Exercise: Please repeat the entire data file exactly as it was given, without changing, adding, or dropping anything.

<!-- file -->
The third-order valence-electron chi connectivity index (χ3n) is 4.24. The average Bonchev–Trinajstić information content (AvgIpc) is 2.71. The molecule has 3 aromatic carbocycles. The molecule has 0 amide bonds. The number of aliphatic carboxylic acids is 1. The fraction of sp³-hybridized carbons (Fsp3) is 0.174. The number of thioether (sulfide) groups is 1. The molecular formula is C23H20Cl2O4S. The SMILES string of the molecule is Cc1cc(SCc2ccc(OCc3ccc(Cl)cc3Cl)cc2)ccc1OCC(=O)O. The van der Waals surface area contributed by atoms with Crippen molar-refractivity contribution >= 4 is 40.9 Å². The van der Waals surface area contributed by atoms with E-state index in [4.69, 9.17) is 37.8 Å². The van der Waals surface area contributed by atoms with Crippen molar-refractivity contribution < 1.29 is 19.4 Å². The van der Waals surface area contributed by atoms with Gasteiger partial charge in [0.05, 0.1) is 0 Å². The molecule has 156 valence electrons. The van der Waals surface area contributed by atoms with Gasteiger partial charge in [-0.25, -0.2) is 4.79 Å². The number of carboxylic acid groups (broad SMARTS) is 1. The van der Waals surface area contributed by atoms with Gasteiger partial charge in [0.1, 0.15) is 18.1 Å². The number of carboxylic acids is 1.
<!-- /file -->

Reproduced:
The third-order valence-electron chi connectivity index (χ3n) is 4.24. The average Bonchev–Trinajstić information content (AvgIpc) is 2.71. The molecule has 3 aromatic carbocycles. The molecule has 0 amide bonds. The number of aliphatic carboxylic acids is 1. The fraction of sp³-hybridized carbons (Fsp3) is 0.174. The number of thioether (sulfide) groups is 1. The molecular formula is C23H20Cl2O4S. The SMILES string of the molecule is Cc1cc(SCc2ccc(OCc3ccc(Cl)cc3Cl)cc2)ccc1OCC(=O)O. The van der Waals surface area contributed by atoms with Crippen molar-refractivity contribution >= 4 is 40.9 Å². The van der Waals surface area contributed by atoms with E-state index in [4.69, 9.17) is 37.8 Å². The van der Waals surface area contributed by atoms with Crippen molar-refractivity contribution < 1.29 is 19.4 Å². The van der Waals surface area contributed by atoms with Gasteiger partial charge in [0.05, 0.1) is 0 Å². The molecule has 156 valence electrons. The van der Waals surface area contributed by atoms with Gasteiger partial charge in [-0.25, -0.2) is 4.79 Å². The number of carboxylic acid groups (broad SMARTS) is 1. The van der Waals surface area contributed by atoms with Gasteiger partial charge in [0.1, 0.15) is 18.1 Å². The number of carboxylic acids is 1.